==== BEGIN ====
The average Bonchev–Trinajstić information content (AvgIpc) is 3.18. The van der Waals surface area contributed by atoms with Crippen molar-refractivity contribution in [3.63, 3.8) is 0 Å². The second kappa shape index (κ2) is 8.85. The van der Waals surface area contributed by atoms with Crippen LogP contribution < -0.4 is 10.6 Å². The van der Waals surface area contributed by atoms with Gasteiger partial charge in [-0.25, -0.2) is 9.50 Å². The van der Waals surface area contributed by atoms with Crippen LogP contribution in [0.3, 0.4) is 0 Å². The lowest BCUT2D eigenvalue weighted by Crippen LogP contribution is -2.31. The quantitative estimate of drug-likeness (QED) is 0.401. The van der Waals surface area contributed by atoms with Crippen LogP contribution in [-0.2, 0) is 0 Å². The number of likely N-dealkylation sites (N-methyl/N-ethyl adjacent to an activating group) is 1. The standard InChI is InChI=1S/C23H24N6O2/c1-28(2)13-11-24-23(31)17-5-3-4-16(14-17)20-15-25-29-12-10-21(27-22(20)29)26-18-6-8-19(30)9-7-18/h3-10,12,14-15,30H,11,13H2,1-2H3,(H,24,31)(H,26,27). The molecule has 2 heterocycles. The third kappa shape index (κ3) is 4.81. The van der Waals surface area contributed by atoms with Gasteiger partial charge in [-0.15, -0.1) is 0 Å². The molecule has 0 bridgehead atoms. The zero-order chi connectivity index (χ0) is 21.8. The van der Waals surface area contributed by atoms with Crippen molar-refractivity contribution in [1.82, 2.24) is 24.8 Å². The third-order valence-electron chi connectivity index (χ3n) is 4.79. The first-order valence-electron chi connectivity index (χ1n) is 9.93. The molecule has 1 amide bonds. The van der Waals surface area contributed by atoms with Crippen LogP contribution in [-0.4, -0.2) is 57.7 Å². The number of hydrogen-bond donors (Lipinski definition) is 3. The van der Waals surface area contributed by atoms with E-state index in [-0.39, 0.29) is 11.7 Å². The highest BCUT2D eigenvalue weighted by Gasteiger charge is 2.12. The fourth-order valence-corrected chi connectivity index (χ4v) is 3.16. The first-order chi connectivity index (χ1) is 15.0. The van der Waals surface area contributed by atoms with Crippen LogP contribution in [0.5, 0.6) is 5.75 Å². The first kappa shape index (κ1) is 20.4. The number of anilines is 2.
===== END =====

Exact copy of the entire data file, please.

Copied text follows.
The average Bonchev–Trinajstić information content (AvgIpc) is 3.18. The van der Waals surface area contributed by atoms with Crippen molar-refractivity contribution in [3.63, 3.8) is 0 Å². The second kappa shape index (κ2) is 8.85. The van der Waals surface area contributed by atoms with Crippen LogP contribution < -0.4 is 10.6 Å². The van der Waals surface area contributed by atoms with Gasteiger partial charge in [-0.25, -0.2) is 9.50 Å². The van der Waals surface area contributed by atoms with Crippen LogP contribution in [0.3, 0.4) is 0 Å². The lowest BCUT2D eigenvalue weighted by Crippen LogP contribution is -2.31. The quantitative estimate of drug-likeness (QED) is 0.401. The van der Waals surface area contributed by atoms with Crippen LogP contribution in [-0.2, 0) is 0 Å². The number of likely N-dealkylation sites (N-methyl/N-ethyl adjacent to an activating group) is 1. The standard InChI is InChI=1S/C23H24N6O2/c1-28(2)13-11-24-23(31)17-5-3-4-16(14-17)20-15-25-29-12-10-21(27-22(20)29)26-18-6-8-19(30)9-7-18/h3-10,12,14-15,30H,11,13H2,1-2H3,(H,24,31)(H,26,27). The molecule has 2 heterocycles. The third kappa shape index (κ3) is 4.81. The van der Waals surface area contributed by atoms with Gasteiger partial charge in [-0.15, -0.1) is 0 Å². The molecule has 0 bridgehead atoms. The zero-order chi connectivity index (χ0) is 21.8. The van der Waals surface area contributed by atoms with Crippen molar-refractivity contribution in [1.82, 2.24) is 24.8 Å². The third-order valence-electron chi connectivity index (χ3n) is 4.79. The first-order valence-electron chi connectivity index (χ1n) is 9.93. The molecule has 1 amide bonds. The van der Waals surface area contributed by atoms with Crippen LogP contribution in [-0.4, -0.2) is 57.7 Å². The number of hydrogen-bond donors (Lipinski definition) is 3. The van der Waals surface area contributed by atoms with E-state index in [-0.39, 0.29) is 11.7 Å². The highest BCUT2D eigenvalue weighted by Gasteiger charge is 2.12. The fourth-order valence-corrected chi connectivity index (χ4v) is 3.16. The first-order chi connectivity index (χ1) is 15.0. The van der Waals surface area contributed by atoms with Crippen LogP contribution in [0.5, 0.6) is 5.75 Å². The first kappa shape index (κ1) is 20.4. The number of anilines is 2.